AIG CEO Tells Grads Don’t Cry About Economy, Deal With ItZachary Tracer and Noah Buhayar
Robert Benmosche, the chief executive officer of insurer American International Group Inc., has some tough love for college students graduating in the aftermath of the financial crisis.
“You have to accept the hand that’s been dealt you in life,” Benmosche said in an interview today with Betty Liu on Bloomberg Television. “Don’t cry about it. Deal with it.”
The CEO is scheduled to give a commencement address May 18 at New York State’s Alfred University, where he earned a degree in math and played football. College graduates have struggled to find jobs after the financial crisis sent the U.S. unemployment rate as high as 10 percent in 2009. Joblessness for recent college graduates, ages 20 to 29, was 12.6 percent in October 2011, a Bureau of Labor Statistics review last month showed.
“They want me to talk to the students and give them a sense of encouragement, especially with the high unemployment,” said Benmosche, 68. “My advice will be, whatever opportunity comes your way, take it. Take it and treat it as if it’s the only one that’s coming your way, because that actually may be the truth.”
The CEO said he plans to tell graduates about his own career path, which included a stint as a truck driver delivering Coca-Cola Co. products that helped him pay his way through preparatory school and college.
After graduating from Alfred in 1966, Benmosche served as a lieutenant in the U.S. Army Signal Corps and then worked at Arthur D. Little Inc., Chase Manhattan Bank and PaineWebber Inc. He joined MetLife Inc. in 1995 and took the insurer public, retiring in 2006.
Companies surveyed by the National Association of Colleges and Employers plan to hire 2.1 percent more new college graduates this year than last, according to data released last month. That forecast is down from the 13 percent increase respondents projected last year for the Class of 2013.
Benmosche began running New York-based AIG in August 2009, about a year after the insurer’s bailout. AIG received a rescue that swelled to $182.3 billion after housing-related bets soured amid the financial crisis. The insurer repaid the aid last year, in part by raising billions of dollars from asset sales.
The U.S unemployment rate dipped to 7.5 percent in April, compared with 8.1 percent a year earlier. Before the crisis, the last time the joblessness measure exceeded 7 percent was 1993.
Benmosche has been weighing whether to move jobs from the New York area to lower-cost locations as AIG seeks to cut costs to boost shareholder returns. He has cited AIG’s facility in Amarillo, Texas, as a location where expenses aren’t as high.
“We’re in a different economy than existed before for college graduates,” Benmosche said. “They’re going to have to think about what they love to do, and do what they love, and have courage to face the future.”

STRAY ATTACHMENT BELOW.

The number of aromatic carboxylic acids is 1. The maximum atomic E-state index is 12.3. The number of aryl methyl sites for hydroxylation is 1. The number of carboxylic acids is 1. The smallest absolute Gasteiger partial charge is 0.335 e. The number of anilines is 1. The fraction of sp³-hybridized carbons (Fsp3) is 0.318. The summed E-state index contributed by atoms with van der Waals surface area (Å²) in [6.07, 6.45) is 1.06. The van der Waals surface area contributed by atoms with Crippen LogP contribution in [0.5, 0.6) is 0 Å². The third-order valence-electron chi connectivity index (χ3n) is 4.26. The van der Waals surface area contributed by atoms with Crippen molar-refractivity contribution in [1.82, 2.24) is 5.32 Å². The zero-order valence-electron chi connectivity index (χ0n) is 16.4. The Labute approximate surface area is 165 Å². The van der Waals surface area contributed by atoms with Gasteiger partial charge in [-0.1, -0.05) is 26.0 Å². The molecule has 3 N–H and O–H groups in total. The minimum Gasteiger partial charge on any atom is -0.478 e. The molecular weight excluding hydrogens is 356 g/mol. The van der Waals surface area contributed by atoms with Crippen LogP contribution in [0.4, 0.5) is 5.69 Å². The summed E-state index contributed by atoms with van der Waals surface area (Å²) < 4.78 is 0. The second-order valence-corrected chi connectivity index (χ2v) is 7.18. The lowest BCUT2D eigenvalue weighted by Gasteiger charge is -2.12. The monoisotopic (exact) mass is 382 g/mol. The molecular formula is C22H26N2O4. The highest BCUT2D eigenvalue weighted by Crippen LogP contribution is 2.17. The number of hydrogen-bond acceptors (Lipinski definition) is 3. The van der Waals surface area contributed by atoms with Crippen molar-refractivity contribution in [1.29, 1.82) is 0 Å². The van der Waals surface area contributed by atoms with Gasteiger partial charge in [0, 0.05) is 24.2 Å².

The insurer has about 63,000 employees according to its annual report. That compares with 116,000 at the end of 2007, before the company had to sell units to help repay its bailout.
AIG delayed a deadline for the sale of its plane-leasing unit to a group of Chinese investors because the insurer hadn’t received approval from regulators in the U.S. and China, Benmosche told Liu. AIG said yesterday that either party can terminate the deal for International Lease Finance Corp. if it isn’t completed by June 14. The earlier deadline was May 15.
“Over the next month we should be able to receive the approvals that we’re expecting,” Benmosche said. “We believe that we’ll have plenty of time in which to close during this quarter.”
Benmosche also said shareholders of JPMorgan Chase & Co. are wrong to challenge the authority of Jamie Dimon, 57, the bank’s chairman and CEO. Retirement plans including the AFSCME pension fund are seeking to separate the chairman and CEO roles at New York-based JPMorgan. Pressure on Dimon increased after losses of more than $6 billion last year on derivatives trades.
“Jamie’s got a tough hand to play,” Benmosche told Liu. “He’s playing that hand extremely well.”
JPMorgan’s board, which includes former Exxon Mobil Corp. CEO Lee R. Raymond and Honeywell International Inc. CEO David Cote, has been giving proper oversight, Benmosche said. He cited the reduction in Dimon’s pay to $11.5 million for 2012 from $23 million a year earlier.
Benmosche is eligible for $13 million this year after getting $10.5 million in 2012, AIG said in a regulatory filing last month. AIG has rallied about 30 percent this year in New York trading after surging 52 percent in 2012. JPMorgan is up 14 percent since Dec. 31 and climbed 32 percent last year.
Benmosche’s message of resilience for graduates echoes comments that Charles Munger, the vice chairman of Warren Buffett’s Berkshire Hathaway Inc., made at the University of Michigan in 2010 about dealing with a tough economy.
“There’s danger in just shoveling out money to people who say, ‘My life is a little harder than it used to be,’” Munger said. “At a certain place you’ve got to say to the people, ‘Suck it in and cope, buddy. Suck it in and cope.’”
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